My song today is ‘Da Ya Think I’m Sexy?’ which Rod Stewart sang in his 1978 album ‘Blondes Have More Fun’. The song was written by Stewart, Carmine Appice and Duane Hitchings, though it incorporates the melody from the song ’Taj Mahal’ by Jorge Ben Jor. It spent one week at the top of the British charts in December 1978 and four weeks at the top of the ‘US Billboard Hot 100’ chart in February 1979. Billboard ranked it Number 4 on its ‘Top Singles of 1979 Year-end chart’. It also topped the charts in Australia for two weeks. Royalties from the song were donated to the ‘United Nations Children's Fund’ (UNICEF) and Stewart performed the song at the ‘Music for UNICEF Concert’ at the ‘United Nations General Assembly’ in January 1979. Rolling Stone ranked the song at Number 308 in its list of the ‘500 Greatest Songs of All Time’.
It has been noted that Stewart created parts of the song through musical plagiarism. A copyright infringement lawsuit by Brazilian musician Jorge Ben Jor claimed the chorus of the song had been derived from his song "Taj Mahal". The case was ‘settled amicably’ according to Jorge Ben Jor, in Ben Jor's favour. Stewart admitted in his 2012 autobiography to ‘unconscious plagiarism’ of the Ben Jor song, which he had heard while attending the Rio Carnival in 1978.
When this song was first released, I was aged 35 and was probably at the height of my good looks and honed body. If I recall correctly, I then had a 40-inch chest, measured 30 inches around my waist and displayed a muscular six-pack in the solar plexus region of my stomach that most bodybuilders would die for. My good looks were still intact and despite having been married for 9 years, I still had to fend off unwarranted advances from good-looking women at parties and dances whenever my wife’s eyes were elsewhere.
When this 77-year-old man (next month) now looks in the full wardrobe mirror as I dress and undress these days, there is much of which I once held so proud that I can no longer see, and far too much of which I do not like being able to see. My manhood, which once stood proud from beneath a muscular six-pack stomach, is now concealed in shrunken shame between ‘Good Year’ folds of flesh that hide it from the eyes of the world (including myself). Instead of displaying a muscular six-pack stomach, my tummy area now resembles three empty shelves with nothing to show in between.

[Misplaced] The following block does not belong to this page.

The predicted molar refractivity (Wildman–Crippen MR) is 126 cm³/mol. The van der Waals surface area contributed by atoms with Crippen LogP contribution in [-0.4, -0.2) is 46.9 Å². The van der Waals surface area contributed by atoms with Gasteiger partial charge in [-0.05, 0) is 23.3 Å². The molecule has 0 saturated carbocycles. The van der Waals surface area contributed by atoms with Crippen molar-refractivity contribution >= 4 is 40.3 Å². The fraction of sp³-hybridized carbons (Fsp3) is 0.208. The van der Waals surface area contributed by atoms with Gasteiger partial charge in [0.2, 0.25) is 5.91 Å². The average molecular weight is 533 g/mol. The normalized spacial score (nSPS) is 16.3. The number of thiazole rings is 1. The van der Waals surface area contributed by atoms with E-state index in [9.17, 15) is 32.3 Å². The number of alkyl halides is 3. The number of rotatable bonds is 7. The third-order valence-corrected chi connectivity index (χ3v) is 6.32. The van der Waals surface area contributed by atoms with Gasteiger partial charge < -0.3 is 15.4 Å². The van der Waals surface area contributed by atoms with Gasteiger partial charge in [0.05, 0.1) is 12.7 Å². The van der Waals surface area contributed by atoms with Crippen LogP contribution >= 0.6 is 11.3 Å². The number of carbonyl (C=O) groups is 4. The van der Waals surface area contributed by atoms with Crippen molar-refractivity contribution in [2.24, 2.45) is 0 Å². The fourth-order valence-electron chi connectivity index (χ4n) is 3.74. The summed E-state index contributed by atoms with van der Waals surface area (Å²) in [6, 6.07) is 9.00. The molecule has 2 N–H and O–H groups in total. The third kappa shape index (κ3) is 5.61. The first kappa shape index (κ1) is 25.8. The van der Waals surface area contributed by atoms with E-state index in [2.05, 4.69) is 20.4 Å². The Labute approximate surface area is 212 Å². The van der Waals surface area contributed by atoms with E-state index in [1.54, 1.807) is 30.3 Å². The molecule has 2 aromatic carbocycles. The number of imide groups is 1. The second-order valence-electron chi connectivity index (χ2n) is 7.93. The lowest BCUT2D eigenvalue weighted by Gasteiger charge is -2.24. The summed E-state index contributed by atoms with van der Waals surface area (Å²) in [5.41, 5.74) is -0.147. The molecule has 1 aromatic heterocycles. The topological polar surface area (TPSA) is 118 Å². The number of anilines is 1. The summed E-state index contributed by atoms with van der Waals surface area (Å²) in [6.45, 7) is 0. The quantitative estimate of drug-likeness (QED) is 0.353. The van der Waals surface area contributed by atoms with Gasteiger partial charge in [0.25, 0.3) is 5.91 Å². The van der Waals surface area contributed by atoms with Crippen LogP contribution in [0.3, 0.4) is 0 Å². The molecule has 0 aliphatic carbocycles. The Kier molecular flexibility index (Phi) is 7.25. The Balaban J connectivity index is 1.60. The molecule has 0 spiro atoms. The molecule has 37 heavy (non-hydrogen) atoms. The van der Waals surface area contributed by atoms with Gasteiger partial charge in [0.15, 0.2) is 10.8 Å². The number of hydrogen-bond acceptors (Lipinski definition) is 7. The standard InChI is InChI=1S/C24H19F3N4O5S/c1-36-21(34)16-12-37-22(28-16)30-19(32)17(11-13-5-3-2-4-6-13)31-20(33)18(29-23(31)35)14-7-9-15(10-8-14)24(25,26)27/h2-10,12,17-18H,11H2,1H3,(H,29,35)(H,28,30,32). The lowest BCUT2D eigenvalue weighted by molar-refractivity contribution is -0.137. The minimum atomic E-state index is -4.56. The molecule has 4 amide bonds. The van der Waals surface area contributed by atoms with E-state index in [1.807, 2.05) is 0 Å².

Until two years ago, despite being the oldest of seven siblings, I could boast of having all my own teeth and a full head of hair, in a family who’d long ago lost most of theirs. Then, two lots of chemotherapy (six months at a time) softened my teeth and shattered six of them, requiring their removal at the hospital over three sittings. After these shattered teeth had been taken out, thereby necessitating a denture, the price of this new dental work was to cave in my mouth again in sheer astonishment. Having acquired my denture, which I rarely wear (six times maximum during the past six months) they now sit in pride of place in my bathroom like a Damien Hirst piece of art, positioned above the toilet bowl, in a glass of Formaldehyde (a substance that preserves the teeth of sharks and cows, similar to Steradent denture tablets).
That indignity was compounded recently when after two skin cancer operations on my skull, the plastic surgeon needed to put a skin graft over a large area that had been opened up to remove all deadly cancer deep down. That operation was subsequently followed two months later by twenty sessions of radiotherapy to mop up any remaining cancer that the operation might have missed removing. The surgeon; a Scottish woman in her mid-thirties smiled sweetly in her nonplussed medical manner as she told me that my hair would not grow back over the skin graft area again. At the time, knowing that I was 76-years-old and with a limited time span remaining, the good looking surgeon no doubt quickly glanced at the rest of my unsightly body mass and misshapen torso and silently thought, “ I don’t know why he should worry about the loss of a wee bit of hair no larger than the area of a wee orange. He’s lucky he’s still got his eyesight to see a bald patch any size smaller than a football!”